During the milder weather the comfort system transfers energy instead of making it by burning fuel. Using the furnace for air distribution only (no burners, no heat), the heat pump will send hot refrigerant through the air conditioning coil inside the furnace. The furnace’s fan takes the cooler air from the home via the air returns and blows it across the warm coil, warming the air. The warmed air is then circulated throughout the house to keep the home at the proper temperature.
It’s the same process used during the cooling season, just reversed, courtesy of a dual fuel heat pump. While an air conditioner can only move refrigerant through the system one way, a heat pump can force refrigerant in either direction – one way to cool and one way to heat.
Is A Dual Fuel System Right For My Home?
Here are a few things to review as you consider a dual fuel system.
Complete A Load Analysis
Despite your existing system’s specs, you may experience a difference in load if you’ve completed any improvement projects since installation or have an issue with system design. We recommend having a load analysis performed by a professional HVAC company to get started.
Compare System Options
The best way to compare different technologies is to rely on the Seasonal Energy Efficiency Ratio or SEER. As a general rule, the higher the SEER number, the more efficient the equipment. While more efficient equipment can cost more to purchase, homeowners typically see a reduction in cooling costs by up to 15% for every two-point increase in SEER.
Review Utility Costs
If natural gas is increasing faster than electrical rates the payback period would be shorter than if you have lower priced natural gas and extremely high electrical bills. A key benefit of a dual fuel system is switching the utility load to a less expensive source in milder weather.
Confirm Project Scope
Dual fuel heat pumps work well as an air conditioning replacement as long as the furnace is compatible. Older furnaces may have to be replaced to work with a dual fuel heat pump which can add to the scope of the project.
Explore Savings Opportunities
Energy saving tax credits could help offset additional purchase costs. Be sure to add additional special discounts or rebates from the HVAC contractor as well as any expected energy savings to get a true view of the cost of the HVAC system upgrade.
Ready To Learn More?
To request a free consultation to explore your HVAC system replacement, simply fill out the form below. An associate will be in touch with you within one business day to set up an appointment time that is convenient for you and your family.
Homeowners faced with HVAC equipment replacement have several strategies to find the best system for their home, the needs of their family, and their budget. With the rising costs of HVAC equipment replacement, it can be helpful to know what saving opportunities are available. Here are a few options to consider when it is time to replace your heating and cooling equipment.
Heating and cooling costs homeowners over 40% of their utility bill each month. By installing energy- efficient equipment you could save up to $300 in heating and cooling costs each year. The more efficient your system is or the higher the SEER number, the more savings you can see over the course of year. Learn more about this Duke Energy study.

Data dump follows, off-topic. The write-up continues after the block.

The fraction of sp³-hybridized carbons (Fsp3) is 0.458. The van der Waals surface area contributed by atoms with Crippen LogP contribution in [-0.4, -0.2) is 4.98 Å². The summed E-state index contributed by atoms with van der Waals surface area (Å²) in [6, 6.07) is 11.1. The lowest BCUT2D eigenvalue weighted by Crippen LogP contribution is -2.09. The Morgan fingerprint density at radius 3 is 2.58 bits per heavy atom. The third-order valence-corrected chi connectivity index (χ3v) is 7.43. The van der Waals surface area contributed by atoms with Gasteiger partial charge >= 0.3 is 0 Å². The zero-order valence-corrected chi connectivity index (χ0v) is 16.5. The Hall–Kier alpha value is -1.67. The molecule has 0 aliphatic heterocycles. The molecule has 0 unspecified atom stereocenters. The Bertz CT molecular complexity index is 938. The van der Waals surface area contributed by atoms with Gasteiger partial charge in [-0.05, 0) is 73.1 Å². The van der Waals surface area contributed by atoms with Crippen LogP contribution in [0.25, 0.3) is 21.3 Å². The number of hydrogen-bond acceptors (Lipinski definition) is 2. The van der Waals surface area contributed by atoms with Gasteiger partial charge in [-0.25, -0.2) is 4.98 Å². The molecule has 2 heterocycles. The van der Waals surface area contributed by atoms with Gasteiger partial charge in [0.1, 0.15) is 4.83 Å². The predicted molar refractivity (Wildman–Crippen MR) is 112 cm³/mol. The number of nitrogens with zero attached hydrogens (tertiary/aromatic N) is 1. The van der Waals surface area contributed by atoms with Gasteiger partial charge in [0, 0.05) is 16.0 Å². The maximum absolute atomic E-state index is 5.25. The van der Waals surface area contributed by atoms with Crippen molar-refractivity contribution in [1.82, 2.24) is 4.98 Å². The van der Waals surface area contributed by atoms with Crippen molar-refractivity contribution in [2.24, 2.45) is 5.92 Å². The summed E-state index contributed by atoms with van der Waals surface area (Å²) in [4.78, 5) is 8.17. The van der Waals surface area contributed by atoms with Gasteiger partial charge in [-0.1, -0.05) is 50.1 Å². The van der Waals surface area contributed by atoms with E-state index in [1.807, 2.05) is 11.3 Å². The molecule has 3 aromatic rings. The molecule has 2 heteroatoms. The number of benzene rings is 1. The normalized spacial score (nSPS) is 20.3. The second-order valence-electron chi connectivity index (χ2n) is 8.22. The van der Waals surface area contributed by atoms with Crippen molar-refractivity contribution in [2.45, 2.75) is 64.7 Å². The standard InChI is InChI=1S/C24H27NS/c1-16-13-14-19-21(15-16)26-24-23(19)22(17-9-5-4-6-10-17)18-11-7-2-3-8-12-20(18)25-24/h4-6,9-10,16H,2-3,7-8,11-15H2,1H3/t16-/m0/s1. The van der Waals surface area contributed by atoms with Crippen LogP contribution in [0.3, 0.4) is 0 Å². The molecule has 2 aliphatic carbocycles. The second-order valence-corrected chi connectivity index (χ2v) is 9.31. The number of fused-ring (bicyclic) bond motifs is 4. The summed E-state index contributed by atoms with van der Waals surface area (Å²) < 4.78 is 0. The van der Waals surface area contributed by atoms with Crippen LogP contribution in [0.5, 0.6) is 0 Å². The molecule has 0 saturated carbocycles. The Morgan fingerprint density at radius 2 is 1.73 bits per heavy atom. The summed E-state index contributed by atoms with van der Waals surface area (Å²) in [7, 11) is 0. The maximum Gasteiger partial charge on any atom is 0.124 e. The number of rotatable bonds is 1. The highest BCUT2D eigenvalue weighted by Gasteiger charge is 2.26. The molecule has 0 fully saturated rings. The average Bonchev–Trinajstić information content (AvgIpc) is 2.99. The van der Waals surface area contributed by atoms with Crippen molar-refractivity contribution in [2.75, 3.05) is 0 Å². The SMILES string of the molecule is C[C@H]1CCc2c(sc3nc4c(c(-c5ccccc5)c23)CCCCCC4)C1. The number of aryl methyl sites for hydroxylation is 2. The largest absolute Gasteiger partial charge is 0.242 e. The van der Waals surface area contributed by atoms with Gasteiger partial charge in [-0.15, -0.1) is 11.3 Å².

Financing options for equipment replacement
Many homeowners choose a financing option to help spread the cost of equipment replacement out over a given time period. The payback period is often related to the terms of the offer. Examples of offers we see in the marketplace include equal payment plans, plans that offer no interest in exchange for a shorter payback period, and reduced rate options for longer terms. Request a consultation and learn about our financing options.
Contractors Many residential service companies offer rebates on heating and air conditioning systems at certain times during the year. If you are preparing to replace your equipment soon it is important to check and see if there are any rebate options available for your system or any indoor air quality accessories you may add.
Utilities Many local utility companies also provide rebates for replacing your heating and cooling system with a high-efficiency option. In the Triad, many homeowners have options for rebates through their local utility provider. Here are some of the programs in this area:
- Duke Energy has a Smart $aver program that will pay you for up to $450 when you replace your equipment.
- Energy United also has an energy efficiency rebate program that will pay $300 for a 16 SEER or higher heat pump.
- City of High Point has an appliance rebate which includes up to $400 with a heat pump replacement 15 SEER and above.
- Piedmont Natural Gas offers a rebate available on select furnaces.
Sometimes the contractor you select to replace your equipment will help you with the rebate process. At Central Carolina, we offer this as a service to our customers as a courtesy to our clients.
Are you ready to discuss the replacement of your heating and air conditioning system? Simply send us your information below and someone from our office will be in touch to set up a free consultation at a time that is most convenient for your family.
HVAC upgrades will always be a safe bet and a smart investment — and yet, these home improvements are some of the most commonly overlooked by homeowners and flippers. A prospective buyer probably won’t automatically walk away from a home without all the newest gadgets, but they won’t even look twice at a home that lacks basic heating and cooling abilities.
Therefore, you should take HVAC renovations quite seriously and make them a priority over new flooring, paint, and other aesthetic or luxury upgrades.
The National Association of Realtors (NAR) reports that HVAC remodels have a higher average return on investment than most other types of remodeling projects, yielding a return of up to 71%.